After six months working from home with only weekly forays out to buy groceries, it was nice to be out and about. But if I was going to complete my 5k walk before the afternoon rains set in, I realized I had better get moving, so I picked up the pace. Fortunately the road is now paved, so it was a pleasant hike to the entrance of the San Martin village and back to New Hope School.
Before I finished, I wanted to check in on someone. As a little girl, like an angel, Kimberly Jimenez had appeared in my life in two bad moments to help me out. Years later, when she wasn’t being such an angel herself anymore, I interceded on her behalf, and helped her find someone who played the same role for her.
I first met Kimberly the day I had to lay off a dozen men who really needed their job. It was during the Dot Com recession and we had to cut back the construction crew. I had never had to fire anyone before, and it broke my heart when men who lived paycheck to paycheck thanked me for the opportunity to have had a job even as I was taking it away from them.
To cheer me up, Renato dragged me to the school, which was having its carnival that day. Neil Bjorkman, a volunteer teacher, introduced me to a shy, 4 year-old Kimberly. He took a photo of us together, later adding a note reminding me to see the value of what we were doing in the potential of girls like her.
A couple years later, I was supervising the construction of New Hope School, and was having a really bad day. I had just finished a tense meeting with the contractor, and walking through the village I was having a pity party in my head about how no one appreciated how hard this job was and how much pressure I was under to get the school done on schedule without going over budget. I was so lost in my own thoughts that I didn’t see Kimberly until I felt her skinny little arms wrapped around my legs. That broke the spell—you can’t feel sorry for yourself when a sweet little girl is hugging you. I looked down at her and thought: This school is for her. Suck it up; you can do this. For a second time, Kimberly picked me back up when I needed it.
Fast forward a few years, and Kimberly was in 3rd or 4th grade at that same New Hope School, but having lots of conduct problems. The staff had tried everything, and she was on the verge of getting kicked out. So I did something that I had no right to do, but don’t regret in the slightest. I went to talk to her teacher, Ana Maria, and told her I needed her to save this girl.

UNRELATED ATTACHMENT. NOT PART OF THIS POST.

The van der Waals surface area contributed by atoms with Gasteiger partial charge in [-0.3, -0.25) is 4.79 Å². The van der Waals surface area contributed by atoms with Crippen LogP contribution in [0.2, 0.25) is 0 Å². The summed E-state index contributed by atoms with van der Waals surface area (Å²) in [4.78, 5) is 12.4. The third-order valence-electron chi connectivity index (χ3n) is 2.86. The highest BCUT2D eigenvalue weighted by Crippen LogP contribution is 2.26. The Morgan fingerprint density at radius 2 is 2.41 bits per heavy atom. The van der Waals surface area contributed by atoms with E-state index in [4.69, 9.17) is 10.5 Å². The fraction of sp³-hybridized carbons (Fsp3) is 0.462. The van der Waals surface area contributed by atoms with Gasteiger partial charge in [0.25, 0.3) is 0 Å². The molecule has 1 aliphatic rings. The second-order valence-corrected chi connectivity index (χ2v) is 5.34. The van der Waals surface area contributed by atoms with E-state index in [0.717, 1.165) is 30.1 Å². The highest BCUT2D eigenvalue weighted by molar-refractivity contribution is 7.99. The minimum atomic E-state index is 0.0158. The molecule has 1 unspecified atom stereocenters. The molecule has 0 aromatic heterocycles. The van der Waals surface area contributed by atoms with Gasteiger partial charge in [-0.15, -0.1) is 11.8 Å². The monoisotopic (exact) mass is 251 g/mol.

Ana Maria was a great and caring teacher, and fortunately, Kimberly got back on track. It wasn’t easy, and over the next decade or so there were a couple moments when it looked like she wouldn’t make it. But she did.
Two years ago, I was sitting on the steps of the New Hope School gym watching its graduation ceremony when one of the teachers called me over. “Oh no,” I thought. I was just there as a spectator, and was afraid they were going to ask me to speak. I had nothing prepared. What would I say?
But I needn’t have worried; they were giving me a gift. At New Hope, they always invite graduating seniors to come back and be recognized at the primary school graduation. I didn’t realize it, but Kimberly was among them, and was asking me to join her mom escorting her on to the stage. Sometimes, life is kind.
It was a fitting conclusion to my Walk for Hope. I got to spend a few minutes with Kimberly, and hear about her plans. She’s studying to be a lawyer, online due to Covid, saying she knows she has to keep striving to make something of herself. We recalled Ana Maria, her teacher who would tell her “there are people looking out for you, who expect you to do better,” when she acted up. That made a difference, and it still does.
During my Walk for (New) Hope a couple days ago, I was reminded of many things, some great experiences I had over the years, and what a gift it was that John Huebsch talked me into taking a job I thought I didn’t want, to build a village on the outskirts of the city. But what he was really doing was giving me the opportunity to do something difficult but worthwhile. And I will always be grateful for it.
I was also reminded of what a priest in Honduras once told me, the most insightful comment I’ve ever heard about the kind of human development work Common Hope does: “Poverty isn’t about things, it’s about people.”
“Poverty isn’t about things, it’s about people.”
We tend to get caught up in the physical “things” people are lacking: food, shelter, clothing, or money. We do need those things. But what really matters, what makes it work, is people, especially, knowing that someone cares about you and believes in you.
Thank you for supporting my Walk for Hope, and for indulging me as I shared the story of my walk, and what Common Hope has meant to the all people it has served over almost 35 years.